At some point in time, around 1945, the Arkansas Highway Department decided to create a road running through the tiny community of Banner, from Flora, Arkansas to Concord. They would mark this new highway as #87 which runs east to west, giving easier access to the many travels to Concord, Arkansas.

Because Doctor White owned land along the construction site, and the state of Arkansas needed housing for their highway employees, they struck a deal with the last pioneer physician. They would build a few small cottages on his property, use them until the new road was completed, then in return Doctor White would be able to keep the new structures.

Back at the White family house located outside of Banner, Doctor White's wife, Opal Harvey-White, despised that there was yet any electricity running through their home, she decided to take matters into her own hands. She asked her little girl, Mona White, if she would help her raise 1,000 cooking' hens, using the abandoned structures as housing or a chicken house. In time, the baby chickens were grown enough for sell to the general public, to which, enough money was raised to install electricity.

People back in the days of the 'GREAT DEPRESSION' used to do a lot of bartering in order to get what was needed for survival, to pay respects, to pay off debts. This was so true when it came to Mrs.Ida Johnson who needed Doctor White's professional medical services every week, a shot, to help her with her medical problems. In order for Mrs. Johnson to pay back her debt, Opal would load up her dirty laundry and take it over to Mrs. Johnson's home where Mrs. Johnson would boil water in a huge cast iron pot, above fire wood, in her back yard. This was one form of 'bartering' and everyone was happy.

The Harvey Sisters
Opal Harvey-White in black dress.
THE BANNER GROCERY, FEED STORE & US POST OFFICE
Jo Anne Stuart
THE OLD MT. ZION BAPTIST CHURCH - BANNER,ARKANSAS
Painting by: Jo Anne Stuart

Doctor William 'Henry' White was fond of boxing. But because the White family did not own a televison, one of Doctor White's friends from Concord, Arkansas would drive into Banner to pick up the last pioneer physician and drive him to his home to watch boxing on his television set.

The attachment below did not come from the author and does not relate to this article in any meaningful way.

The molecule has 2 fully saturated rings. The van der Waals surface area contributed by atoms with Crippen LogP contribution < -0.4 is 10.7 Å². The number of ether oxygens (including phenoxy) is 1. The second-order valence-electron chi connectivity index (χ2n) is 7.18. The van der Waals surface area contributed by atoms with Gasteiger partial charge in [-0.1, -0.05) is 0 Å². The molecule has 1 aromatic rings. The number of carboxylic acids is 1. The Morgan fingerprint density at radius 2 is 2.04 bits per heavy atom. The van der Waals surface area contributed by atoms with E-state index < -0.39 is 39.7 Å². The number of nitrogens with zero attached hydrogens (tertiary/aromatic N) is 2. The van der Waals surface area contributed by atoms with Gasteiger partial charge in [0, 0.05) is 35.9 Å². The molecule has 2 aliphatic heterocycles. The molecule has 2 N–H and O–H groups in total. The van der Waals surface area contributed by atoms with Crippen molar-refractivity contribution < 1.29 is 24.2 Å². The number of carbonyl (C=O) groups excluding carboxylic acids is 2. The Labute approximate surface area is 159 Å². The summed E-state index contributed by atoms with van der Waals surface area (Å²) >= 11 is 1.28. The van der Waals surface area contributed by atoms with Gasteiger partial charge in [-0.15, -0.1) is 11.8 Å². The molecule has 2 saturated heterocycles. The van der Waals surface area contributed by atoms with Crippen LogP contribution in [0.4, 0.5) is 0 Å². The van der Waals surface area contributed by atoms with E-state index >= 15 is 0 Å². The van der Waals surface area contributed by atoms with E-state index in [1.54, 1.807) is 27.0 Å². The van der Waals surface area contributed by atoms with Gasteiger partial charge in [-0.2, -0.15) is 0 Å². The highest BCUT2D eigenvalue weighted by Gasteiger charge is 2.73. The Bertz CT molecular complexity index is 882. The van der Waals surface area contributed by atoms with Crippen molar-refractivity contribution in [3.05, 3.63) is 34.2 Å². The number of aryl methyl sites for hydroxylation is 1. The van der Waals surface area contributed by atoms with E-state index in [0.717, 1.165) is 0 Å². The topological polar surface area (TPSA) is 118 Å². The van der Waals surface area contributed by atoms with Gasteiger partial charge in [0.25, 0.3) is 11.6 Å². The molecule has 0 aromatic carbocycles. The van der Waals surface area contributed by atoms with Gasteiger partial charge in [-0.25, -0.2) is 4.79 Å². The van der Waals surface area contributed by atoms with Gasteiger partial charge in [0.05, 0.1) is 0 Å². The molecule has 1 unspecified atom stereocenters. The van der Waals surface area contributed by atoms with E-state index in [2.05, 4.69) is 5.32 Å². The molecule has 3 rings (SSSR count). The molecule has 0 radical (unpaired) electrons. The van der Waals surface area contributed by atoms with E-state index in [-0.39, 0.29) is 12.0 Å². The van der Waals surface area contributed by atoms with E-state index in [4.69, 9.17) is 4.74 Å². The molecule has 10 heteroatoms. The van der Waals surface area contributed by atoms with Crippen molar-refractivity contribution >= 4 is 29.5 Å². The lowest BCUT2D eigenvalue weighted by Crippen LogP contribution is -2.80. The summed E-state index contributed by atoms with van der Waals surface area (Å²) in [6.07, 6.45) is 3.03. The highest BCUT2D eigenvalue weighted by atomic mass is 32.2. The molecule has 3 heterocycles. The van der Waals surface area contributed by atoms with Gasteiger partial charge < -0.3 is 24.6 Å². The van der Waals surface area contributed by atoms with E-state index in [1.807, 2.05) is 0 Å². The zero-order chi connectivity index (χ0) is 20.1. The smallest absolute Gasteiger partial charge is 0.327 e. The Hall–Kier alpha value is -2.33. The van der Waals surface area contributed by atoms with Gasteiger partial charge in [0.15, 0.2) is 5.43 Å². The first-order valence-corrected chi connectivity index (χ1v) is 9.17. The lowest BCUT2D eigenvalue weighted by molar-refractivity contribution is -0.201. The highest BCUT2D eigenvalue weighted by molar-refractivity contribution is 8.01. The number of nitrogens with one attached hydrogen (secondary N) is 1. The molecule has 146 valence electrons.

Grandma White Childhood Memories
By: Linda Collard

As I wonder back through the years,
I seem to see my grandma, through the tears.
The sweetest person, God ever put upon earths shores.
When I think of her, and miss her all the more.

Her hair was black with streaks of white,
From all the years, she lived in strife.
She worked all day, from dawn until dark,
She raised six kids on a farm in the Ozarks.

Back down the dirt roads, where she did live,
I miss my grandma, and all the love she did give.
I'd give anything, if I could have her back, now that I am grown,
I'd make her life so much easier, so she would have time of her own.

Her warm smile and gentle warm body,
She was kind and loving to everybody.
Oh, how I miss her now that I am grown,
I'd give anything to have her back at home.

Years have gone by, her house is gone.
I went back to where it use to stand,
But not a trace of grandma was known,
I can still see the place, on the barren land.

In my head that is, because grandma's gone,
The sweetness of her hugs, I truly miss,
Nevermore will I feel the tenderness, until
I meet her in Heaven, thank goodness.

 

E-Mail: nebsbrianATgmail.com (replace AT with @)| Arkansas Family Group Sheet Project | USGenWeb Archives Cleburne County | USGenWeb Archives Special Collections | Online History Books

2002 to date, Cleburne County, Arkansas GenWeb